Scientists have known for years that coal — and its burned byproduct, coal ash — contains radioactive elements. In 2009, for example, a group of researchers at Duke University — including Avner Vengosh, professor of earth and ocean sciences — measured high levels of radioactivity in coal ash from a spill at the Tennessee Valley Authority’s Kingston power plant.
But they lacked a complete picture of radioactivity in coal ash — the second-largest form of waste generated in the United States. So, Vengosh and a group of researchers at Duke set out to complete the first systematic study of radioactivity in coal and coal ash from all three of the United States’ major coal producing basins.
The results of that study, published Wednesday in Environmental Science & Technology, show that radioactive elements are present in both coal and coal ash from all three major coal basins — the Illinois, Appalachian and Power River basins. The levels of radioactivity in the coal ash were also up to five times higher than levels in normal soil and up to 10 times higher than in the parent coal itself.
“We found that the radium in coal ash is concentrated during the combustion process, because of the combustion and losing of carbon from coal,” Vengosh told ThinkProgress.
Along with toxic contaminants, like arsenic, selenium, and mercury, coal contains naturally occurring radioactive elements like uranium and thorium, which, when they decay, form chemical by-products like radium. Currently, toxic contaminants have been of the most concern to those monitoring coal ash disposal sites — disposal sites aren’t monitored for radioactivity.
But Vengosh and his colleagues found that when coal is burned, radioactive elements become concentrated in the residual fly ash — particles that, though incredibly small individually, comprise the largest volume of coal ash waste at disposal sites.
That kind of concentration of radioactive particles could have two ramifications, Vengosh told ThinkProgress.
The first is air-borne pollution from fly ash particles. This isn’t really a problem for the United States, Vengosh said, because U.S. power plants have smokestack scrubbers that keep fly ash particles out of the air. But for places like China, where residents are exposed to high levels of coal ash in the air, the radioactivity of the coal ash could pose a threat to public health.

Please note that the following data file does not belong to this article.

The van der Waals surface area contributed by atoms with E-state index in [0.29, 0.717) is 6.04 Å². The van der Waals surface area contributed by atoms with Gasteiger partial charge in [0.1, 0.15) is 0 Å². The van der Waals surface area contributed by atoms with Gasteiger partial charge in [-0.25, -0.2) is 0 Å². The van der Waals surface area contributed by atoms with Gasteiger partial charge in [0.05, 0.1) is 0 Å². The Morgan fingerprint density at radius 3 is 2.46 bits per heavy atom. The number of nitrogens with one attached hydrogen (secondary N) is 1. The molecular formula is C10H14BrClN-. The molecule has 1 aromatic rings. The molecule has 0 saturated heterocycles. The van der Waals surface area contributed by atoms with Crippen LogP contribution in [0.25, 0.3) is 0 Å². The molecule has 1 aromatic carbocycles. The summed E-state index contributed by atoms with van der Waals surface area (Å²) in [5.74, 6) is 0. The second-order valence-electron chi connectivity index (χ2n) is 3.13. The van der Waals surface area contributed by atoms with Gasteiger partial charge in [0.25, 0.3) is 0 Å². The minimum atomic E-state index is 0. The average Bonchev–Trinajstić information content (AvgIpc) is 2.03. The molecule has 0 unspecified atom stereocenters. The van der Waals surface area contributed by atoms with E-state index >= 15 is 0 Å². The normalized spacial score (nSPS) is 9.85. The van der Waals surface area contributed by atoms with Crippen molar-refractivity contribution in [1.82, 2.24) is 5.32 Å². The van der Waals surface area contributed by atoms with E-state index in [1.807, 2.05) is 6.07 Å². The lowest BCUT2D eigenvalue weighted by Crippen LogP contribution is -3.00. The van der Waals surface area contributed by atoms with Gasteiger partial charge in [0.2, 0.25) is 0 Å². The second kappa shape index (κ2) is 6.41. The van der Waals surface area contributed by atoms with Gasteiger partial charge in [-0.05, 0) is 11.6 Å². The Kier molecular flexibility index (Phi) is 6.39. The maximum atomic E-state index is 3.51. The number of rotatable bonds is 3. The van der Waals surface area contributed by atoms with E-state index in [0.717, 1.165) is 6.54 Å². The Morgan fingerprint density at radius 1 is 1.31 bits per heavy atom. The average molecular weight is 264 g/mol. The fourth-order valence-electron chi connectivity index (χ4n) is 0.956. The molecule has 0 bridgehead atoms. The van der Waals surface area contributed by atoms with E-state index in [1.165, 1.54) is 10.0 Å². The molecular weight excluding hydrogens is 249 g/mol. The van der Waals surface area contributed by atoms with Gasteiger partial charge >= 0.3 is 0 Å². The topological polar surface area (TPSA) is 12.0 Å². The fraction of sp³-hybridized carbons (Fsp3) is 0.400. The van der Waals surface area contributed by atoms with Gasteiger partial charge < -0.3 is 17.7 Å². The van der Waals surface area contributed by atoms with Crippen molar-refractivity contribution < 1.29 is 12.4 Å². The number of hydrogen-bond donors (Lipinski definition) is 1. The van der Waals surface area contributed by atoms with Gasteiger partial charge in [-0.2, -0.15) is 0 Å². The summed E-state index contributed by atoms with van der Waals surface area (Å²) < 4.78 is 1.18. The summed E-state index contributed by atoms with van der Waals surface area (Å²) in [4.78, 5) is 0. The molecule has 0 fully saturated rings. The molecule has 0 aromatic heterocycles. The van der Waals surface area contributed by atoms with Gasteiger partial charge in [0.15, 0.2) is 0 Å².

“Once those very tiny particles are being inhaled, they could expose some additional risk of radioactivity,” Vengosh said.
The other ramification of radioactivity in coal ash could come from improper disposal of the coal ash, both abroad and within the United States. Although the disposal of coal ash in the United States is regulated by the Environmental Protection Agency, with the agency’s first-ever regulations on coal ash disposal set to go into effect in October, the ash is often dumped into ditches — sometimes unlined — where it can easily come into direct contact with the environment. Under the EPA’s forthcoming regulations, all new coal ash pits must be lined — but existing pits only need to be cleaned up when they’ve been shown to be actively polluting the environment. And while companies must monitor levels of contaminants in coal ash ponds and nearby groundwater, they aren’t required to monitor radioactivity.
“We have seen evidence that [coal ash disposal] systems are not really closed and protected to the environment, and there is some leeching of other contaminants,” Vengosh said. “Our study suggests that maybe we need to look and do monitoring of radioactivity as well.”
In late July, the House passed a bill aimed at significantly undercutting the amount of federal regulation required for coal ash disposal. Under H.R. 1734, dubbed the “Improving Coal Combustion Residuals Regulation Act,” coal companies could dispose of coal ash directly into water supplies. The bill is currently in the Senate, awaiting action.